Black History is American History


There is no doubt that Black Americans have played a massive role in the formation of this country.

Teaching students the events of the past allows them to better comprehend the world around them; however, recently, as school curriculums have become more politicized, the content that students are taught is under much more scrutiny. Black history has often been censored to appease parents who believe that their children are being blamed for the horrors of the past committed against Black Americans, or that learning the true impacts of systematic discrimination will lead to their children hating their country. 

Black history materials and curriculums have been challenged throughout the nation, and even here in Pinellas County, where the Disney film Ruby Bridges faced complaints from a parent who opposed the screening of the film. Although the school board voted to continue showing the film, the complaints against teaching students Black History illustrate the ongoing attacks against basic Black History curriculums.

There is no doubt that Black Americans have played a massive role in the formation of this country. Since the revolutionary war, the contributions of Black Americans to the American cause cannot be understated. From Salem Poor to the Tuskegee Airmen, Black Americans have fought continuously for the ideals of America and made great contributions to the overall history of the United States. Black history is American History. Black Americans are still Americans, and regardless of the disturbing true nature of what Black Americans have faced in this Country, it is truly a disservice to ignore or attempt to wash away the years of discrimination that Black Americans have faced despite their loyalty to the ideals of America.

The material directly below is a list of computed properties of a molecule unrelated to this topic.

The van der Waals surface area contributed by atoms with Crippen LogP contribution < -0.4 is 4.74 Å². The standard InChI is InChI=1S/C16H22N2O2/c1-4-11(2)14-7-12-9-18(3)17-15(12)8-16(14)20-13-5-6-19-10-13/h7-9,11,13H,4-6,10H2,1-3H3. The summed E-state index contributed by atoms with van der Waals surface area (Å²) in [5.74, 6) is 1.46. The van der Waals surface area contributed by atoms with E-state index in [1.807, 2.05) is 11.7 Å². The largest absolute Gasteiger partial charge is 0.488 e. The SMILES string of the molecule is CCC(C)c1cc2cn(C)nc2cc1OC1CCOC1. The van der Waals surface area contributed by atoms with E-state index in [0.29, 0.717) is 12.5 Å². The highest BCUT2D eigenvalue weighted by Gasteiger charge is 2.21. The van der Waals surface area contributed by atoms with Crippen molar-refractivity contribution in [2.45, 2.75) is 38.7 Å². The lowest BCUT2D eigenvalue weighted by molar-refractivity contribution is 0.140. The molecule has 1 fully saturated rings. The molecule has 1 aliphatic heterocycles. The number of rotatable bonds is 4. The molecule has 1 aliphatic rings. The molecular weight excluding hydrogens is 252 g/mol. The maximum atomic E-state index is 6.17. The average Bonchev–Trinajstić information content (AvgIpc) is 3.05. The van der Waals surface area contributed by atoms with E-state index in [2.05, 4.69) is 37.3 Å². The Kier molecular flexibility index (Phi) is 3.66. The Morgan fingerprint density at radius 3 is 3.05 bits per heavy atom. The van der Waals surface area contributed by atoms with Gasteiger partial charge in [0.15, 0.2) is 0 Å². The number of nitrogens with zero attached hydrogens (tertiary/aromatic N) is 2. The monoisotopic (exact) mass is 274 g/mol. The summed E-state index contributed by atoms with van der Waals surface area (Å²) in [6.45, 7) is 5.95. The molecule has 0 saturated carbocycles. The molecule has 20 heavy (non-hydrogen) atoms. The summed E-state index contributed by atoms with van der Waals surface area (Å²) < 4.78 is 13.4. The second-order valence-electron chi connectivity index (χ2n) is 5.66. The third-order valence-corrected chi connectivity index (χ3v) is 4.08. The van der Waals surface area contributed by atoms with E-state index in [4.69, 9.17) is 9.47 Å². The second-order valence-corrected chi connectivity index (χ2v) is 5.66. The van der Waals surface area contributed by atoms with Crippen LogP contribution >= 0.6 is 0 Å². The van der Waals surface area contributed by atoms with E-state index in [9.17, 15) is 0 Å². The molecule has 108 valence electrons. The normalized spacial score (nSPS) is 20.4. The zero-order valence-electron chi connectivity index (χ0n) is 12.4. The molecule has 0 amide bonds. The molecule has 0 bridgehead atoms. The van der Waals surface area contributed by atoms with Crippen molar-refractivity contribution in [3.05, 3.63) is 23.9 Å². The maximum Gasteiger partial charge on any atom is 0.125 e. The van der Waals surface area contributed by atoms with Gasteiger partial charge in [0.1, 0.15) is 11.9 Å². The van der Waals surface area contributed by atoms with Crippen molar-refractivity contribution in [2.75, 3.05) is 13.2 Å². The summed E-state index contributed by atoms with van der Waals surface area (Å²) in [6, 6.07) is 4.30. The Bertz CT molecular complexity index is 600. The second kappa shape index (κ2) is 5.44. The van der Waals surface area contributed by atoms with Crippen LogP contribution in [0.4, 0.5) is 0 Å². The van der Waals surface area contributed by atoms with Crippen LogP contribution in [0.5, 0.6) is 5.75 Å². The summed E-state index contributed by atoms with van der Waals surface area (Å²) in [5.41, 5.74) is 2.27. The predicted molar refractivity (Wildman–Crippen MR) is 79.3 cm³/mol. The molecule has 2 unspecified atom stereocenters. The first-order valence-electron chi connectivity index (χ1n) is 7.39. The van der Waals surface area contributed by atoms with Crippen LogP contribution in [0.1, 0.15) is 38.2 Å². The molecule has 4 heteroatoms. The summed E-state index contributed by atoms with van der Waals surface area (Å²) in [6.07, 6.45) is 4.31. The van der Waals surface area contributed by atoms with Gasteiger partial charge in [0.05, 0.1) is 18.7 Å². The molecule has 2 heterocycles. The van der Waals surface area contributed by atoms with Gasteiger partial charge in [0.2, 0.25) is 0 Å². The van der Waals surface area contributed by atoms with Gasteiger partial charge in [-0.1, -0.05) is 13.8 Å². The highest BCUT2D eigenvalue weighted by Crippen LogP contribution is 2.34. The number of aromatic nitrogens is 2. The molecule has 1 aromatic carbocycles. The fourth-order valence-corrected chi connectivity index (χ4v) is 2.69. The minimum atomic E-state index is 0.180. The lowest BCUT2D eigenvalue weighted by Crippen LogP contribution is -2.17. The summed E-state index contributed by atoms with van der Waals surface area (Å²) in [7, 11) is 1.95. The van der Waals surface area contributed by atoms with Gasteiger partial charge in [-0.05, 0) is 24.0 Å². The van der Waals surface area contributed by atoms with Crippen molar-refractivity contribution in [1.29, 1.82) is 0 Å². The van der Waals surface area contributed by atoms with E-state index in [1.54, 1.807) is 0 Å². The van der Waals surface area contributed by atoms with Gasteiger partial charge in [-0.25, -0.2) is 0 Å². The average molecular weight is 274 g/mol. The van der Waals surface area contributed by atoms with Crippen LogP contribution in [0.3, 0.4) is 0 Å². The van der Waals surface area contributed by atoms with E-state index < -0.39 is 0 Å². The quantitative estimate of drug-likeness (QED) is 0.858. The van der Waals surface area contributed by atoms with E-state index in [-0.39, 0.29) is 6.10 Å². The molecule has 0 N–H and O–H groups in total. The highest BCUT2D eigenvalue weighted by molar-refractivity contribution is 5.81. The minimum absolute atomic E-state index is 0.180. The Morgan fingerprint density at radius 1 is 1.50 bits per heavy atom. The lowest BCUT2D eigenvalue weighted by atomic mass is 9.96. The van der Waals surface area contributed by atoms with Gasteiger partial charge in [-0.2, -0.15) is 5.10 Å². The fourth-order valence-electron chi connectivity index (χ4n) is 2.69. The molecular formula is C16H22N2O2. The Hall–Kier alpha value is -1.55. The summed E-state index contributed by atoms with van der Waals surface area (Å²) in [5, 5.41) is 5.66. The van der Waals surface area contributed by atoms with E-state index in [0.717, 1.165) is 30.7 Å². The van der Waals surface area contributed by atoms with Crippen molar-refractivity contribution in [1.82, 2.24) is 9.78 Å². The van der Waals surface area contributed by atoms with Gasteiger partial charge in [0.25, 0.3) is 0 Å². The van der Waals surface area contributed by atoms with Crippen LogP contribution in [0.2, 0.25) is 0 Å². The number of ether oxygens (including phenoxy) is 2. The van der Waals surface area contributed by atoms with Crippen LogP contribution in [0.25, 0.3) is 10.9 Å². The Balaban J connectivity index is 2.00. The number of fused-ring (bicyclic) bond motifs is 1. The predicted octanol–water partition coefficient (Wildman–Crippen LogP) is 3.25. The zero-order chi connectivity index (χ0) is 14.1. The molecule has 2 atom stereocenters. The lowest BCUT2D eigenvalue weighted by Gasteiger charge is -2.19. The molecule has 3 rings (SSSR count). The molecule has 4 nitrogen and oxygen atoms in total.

Students cannot be blamed for actions that occurred years before their birth, but these parents can be blamed for a continued attempt to censor and silence black voices through relentless attacks upon Black History. History is undoubtedly complicated, but lessons can be learned from the past, lessons that students will never receive if history is censored or erased. No matter how uncomfortable history may be, it is critical that it is taught truthfully and correctly. History allows us not to repeat the mistakes of the past, to understand the complex issues of today, and to better empathize with those who are still impacted by historical disenfranchisement. These essential skills of basic empathy and knowledge are lost in censoring or watering down the hard truth. Black History is American history and must remain taught to students to ensure that the mistakes of the past do not become the fate of the future.